Amid warmer weather, students turn to picnics to build community, explore aesthetics


Esther Lim/The Daily Northwestern

Lily Lee shopping for flowers. Lee founded Unipicnics, which aims to provide luxury-level picnic services to students at an affordable price.

Joanna Hou, Assistant Campus Editor

With the sun returning to campus, several students are taking to the Lakefill with blankets and picnic baskets filled with fruit and crackers. 

The cold from this past winter helped Medill freshman Isabela Lisco discover a newfound appreciation for the outdoors. Lisco, who is from Los Angeles, said she ate outside daily at home because the weather was “always nice.” 

“Because of the extremes here, the warmer weather when it does come feels just better,” Lisco said. “I’m so excited to be outside. Having a meal outside is something novel and exciting.” 

Communication freshman Morgan Barber said she’s excited to picnic in the warmer weather.

Barber, who is from Chicago, said she used to picnic in a park near her home. During quarantine, she gathered outside on towels with friends. Half her group would order food, while the other half supplied drinks and desserts, she said.  

“It was a nice way to see my friends while not being put at risk,” Barber said. “It’s just nice now to get to know that I’m out of the house and with my friends and enjoying their company.”

For McCormick and Bienen freshman Lily Lee, students’ love for picnics presented a business opportunity. This spring, Lee launched Unipicnics, a small project giving students and Evanston residents the opportunity to go on preplanned picnic dates. Her service provides groups of two to six picnic baskets filled with food, games and crafts to rent for two hours. 

Lee’s venture started after she saw luxury picnics pop up on her social media feeds. When choosing aesthetics for Unipicnics, she said she relied on a combination of Pinterest inspiration, her own love for event planning and student feedback. She surveyed students on their preferred picnic aesthetics and found traditional picnics won above all others. 

Her business aims to provide high-quality events in an affordable price range, Lee said. In preparation, she’s purchased varied picnic baskets and activity supplies.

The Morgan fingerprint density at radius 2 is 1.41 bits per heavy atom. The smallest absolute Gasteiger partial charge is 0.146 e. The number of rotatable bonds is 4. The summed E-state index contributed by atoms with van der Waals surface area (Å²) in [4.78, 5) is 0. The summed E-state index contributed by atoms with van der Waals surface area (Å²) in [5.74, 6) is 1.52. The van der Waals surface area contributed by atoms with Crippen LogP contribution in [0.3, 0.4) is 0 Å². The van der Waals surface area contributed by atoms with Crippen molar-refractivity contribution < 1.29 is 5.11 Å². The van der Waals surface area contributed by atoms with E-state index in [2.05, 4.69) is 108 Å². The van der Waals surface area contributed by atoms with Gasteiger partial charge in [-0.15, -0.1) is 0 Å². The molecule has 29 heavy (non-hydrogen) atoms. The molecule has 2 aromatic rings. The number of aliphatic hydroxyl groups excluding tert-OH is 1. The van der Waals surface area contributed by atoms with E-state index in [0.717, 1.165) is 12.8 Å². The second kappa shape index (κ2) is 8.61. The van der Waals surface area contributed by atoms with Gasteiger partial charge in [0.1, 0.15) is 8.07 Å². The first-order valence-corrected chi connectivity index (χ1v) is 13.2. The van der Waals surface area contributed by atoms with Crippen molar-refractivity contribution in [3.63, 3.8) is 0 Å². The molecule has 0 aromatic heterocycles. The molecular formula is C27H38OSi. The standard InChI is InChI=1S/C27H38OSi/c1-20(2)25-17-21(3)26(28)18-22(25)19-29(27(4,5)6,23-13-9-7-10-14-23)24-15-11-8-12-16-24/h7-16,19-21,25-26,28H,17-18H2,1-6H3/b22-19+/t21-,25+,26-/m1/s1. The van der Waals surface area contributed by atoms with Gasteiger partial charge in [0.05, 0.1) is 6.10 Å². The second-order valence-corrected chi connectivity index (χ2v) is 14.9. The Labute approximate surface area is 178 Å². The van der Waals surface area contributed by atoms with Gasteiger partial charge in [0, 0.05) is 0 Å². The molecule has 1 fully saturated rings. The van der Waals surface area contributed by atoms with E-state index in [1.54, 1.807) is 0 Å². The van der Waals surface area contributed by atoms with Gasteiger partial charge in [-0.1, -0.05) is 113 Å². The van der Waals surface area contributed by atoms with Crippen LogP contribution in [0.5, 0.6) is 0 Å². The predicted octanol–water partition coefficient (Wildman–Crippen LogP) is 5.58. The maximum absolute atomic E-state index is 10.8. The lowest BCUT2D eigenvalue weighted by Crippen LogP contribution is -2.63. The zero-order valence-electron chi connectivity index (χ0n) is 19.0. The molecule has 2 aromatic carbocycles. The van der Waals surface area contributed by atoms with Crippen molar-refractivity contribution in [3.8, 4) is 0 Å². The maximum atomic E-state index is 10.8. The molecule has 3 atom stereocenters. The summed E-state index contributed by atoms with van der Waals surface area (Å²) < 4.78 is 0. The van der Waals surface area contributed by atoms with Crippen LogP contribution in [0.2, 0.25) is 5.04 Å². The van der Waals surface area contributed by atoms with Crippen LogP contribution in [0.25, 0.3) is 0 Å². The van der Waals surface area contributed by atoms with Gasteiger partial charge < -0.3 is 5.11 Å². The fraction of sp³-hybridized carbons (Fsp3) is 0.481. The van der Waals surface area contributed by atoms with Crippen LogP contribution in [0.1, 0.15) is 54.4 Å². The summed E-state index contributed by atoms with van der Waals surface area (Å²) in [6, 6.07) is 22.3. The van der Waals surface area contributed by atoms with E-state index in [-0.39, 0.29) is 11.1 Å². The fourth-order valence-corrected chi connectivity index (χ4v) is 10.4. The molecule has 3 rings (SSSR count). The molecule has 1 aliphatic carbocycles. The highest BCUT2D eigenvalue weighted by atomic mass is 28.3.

“If you were to hire a picnic rental company, they can charge up to thousands of dollars for these services,” Lee said. “I wanted to make sure that my picnics would be much affordable to students and allow them to make fun memories with their friends.”

Some students, however, like McCormick sophomore Marcos Rios, enjoy planning picnics for themselves. Rios started planning picnics his freshman year, and his themes have ranged from lunches to hammock picnics. 

Most recently, Rios hosted a moon picnic for his friends, where they set up blankets by the lake at night and watched different movies. 

“It is really truly a way to engage in your environment and truly spend that time being present with your friends,” Rios said. “You’re there with just your friends, your food and the sun … and really just having no cares but enjoying yourself.”

This weekend, Lisco is attending a taekwondo club picnic, where she and her teammates plan to work out by the beach and then lay out a spread of foods to enjoy together. 

She said in the grand scheme of the college experience, academics play a small role — the communities students create are “everything.” 

“We mostly see each other so sweaty and gross and trying our hardest and exhausted after a long day,” Lisco said. “Seeing everyone on the beach, more fresh and enjoying food and meals together, is a way to socialize and then get to know people outside of the sport.” 

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Twitter: @joannah_11

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